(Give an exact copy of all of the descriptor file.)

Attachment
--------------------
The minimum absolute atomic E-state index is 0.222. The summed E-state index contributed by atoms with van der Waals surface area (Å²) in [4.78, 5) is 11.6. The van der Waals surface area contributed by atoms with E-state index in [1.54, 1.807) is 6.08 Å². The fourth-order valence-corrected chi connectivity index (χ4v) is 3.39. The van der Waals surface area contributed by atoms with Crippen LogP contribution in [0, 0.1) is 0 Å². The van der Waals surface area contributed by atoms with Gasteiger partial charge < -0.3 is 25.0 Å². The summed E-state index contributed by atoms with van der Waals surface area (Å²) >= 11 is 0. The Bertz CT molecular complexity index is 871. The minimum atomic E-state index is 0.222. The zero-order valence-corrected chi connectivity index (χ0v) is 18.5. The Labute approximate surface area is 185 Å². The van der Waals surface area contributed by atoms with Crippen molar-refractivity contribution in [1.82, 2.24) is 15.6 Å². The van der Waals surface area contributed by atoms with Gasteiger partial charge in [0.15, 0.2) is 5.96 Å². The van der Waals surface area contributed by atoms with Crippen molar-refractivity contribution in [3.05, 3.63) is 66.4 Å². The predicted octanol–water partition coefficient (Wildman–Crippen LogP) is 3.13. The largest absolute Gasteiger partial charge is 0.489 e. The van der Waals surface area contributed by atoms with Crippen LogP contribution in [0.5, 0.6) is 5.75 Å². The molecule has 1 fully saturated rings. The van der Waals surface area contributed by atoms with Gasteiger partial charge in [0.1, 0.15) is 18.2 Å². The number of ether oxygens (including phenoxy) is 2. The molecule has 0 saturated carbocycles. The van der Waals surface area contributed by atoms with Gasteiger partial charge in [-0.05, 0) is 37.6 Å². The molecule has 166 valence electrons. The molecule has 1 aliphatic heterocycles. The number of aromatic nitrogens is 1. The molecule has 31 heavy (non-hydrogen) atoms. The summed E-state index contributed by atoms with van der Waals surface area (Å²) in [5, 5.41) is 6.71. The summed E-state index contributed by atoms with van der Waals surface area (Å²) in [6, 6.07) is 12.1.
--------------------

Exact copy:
The minimum absolute atomic E-state index is 0.222. The summed E-state index contributed by atoms with van der Waals surface area (Å²) in [4.78, 5) is 11.6. The van der Waals surface area contributed by atoms with E-state index in [1.54, 1.807) is 6.08 Å². The fourth-order valence-corrected chi connectivity index (χ4v) is 3.39. The van der Waals surface area contributed by atoms with Crippen LogP contribution in [0, 0.1) is 0 Å². The van der Waals surface area contributed by atoms with Gasteiger partial charge < -0.3 is 25.0 Å². The summed E-state index contributed by atoms with van der Waals surface area (Å²) >= 11 is 0. The Bertz CT molecular complexity index is 871. The minimum atomic E-state index is 0.222. The zero-order valence-corrected chi connectivity index (χ0v) is 18.5. The Labute approximate surface area is 185 Å². The van der Waals surface area contributed by atoms with Crippen molar-refractivity contribution in [1.82, 2.24) is 15.6 Å². The van der Waals surface area contributed by atoms with Gasteiger partial charge in [0.15, 0.2) is 5.96 Å². The van der Waals surface area contributed by atoms with Crippen molar-refractivity contribution in [3.05, 3.63) is 66.4 Å². The predicted octanol–water partition coefficient (Wildman–Crippen LogP) is 3.13. The largest absolute Gasteiger partial charge is 0.489 e. The van der Waals surface area contributed by atoms with Crippen LogP contribution in [0.5, 0.6) is 5.75 Å². The molecule has 1 fully saturated rings. The van der Waals surface area contributed by atoms with Gasteiger partial charge in [0.1, 0.15) is 18.2 Å². The number of ether oxygens (including phenoxy) is 2. The molecule has 0 saturated carbocycles. The van der Waals surface area contributed by atoms with Gasteiger partial charge in [-0.05, 0) is 37.6 Å². The molecule has 166 valence electrons. The molecule has 1 aliphatic heterocycles. The number of aromatic nitrogens is 1. The molecule has 31 heavy (non-hydrogen) atoms. The summed E-state index contributed by atoms with van der Waals surface area (Å²) in [5, 5.41) is 6.71. The summed E-state index contributed by atoms with van der Waals surface area (Å²) in [6, 6.07) is 12.1.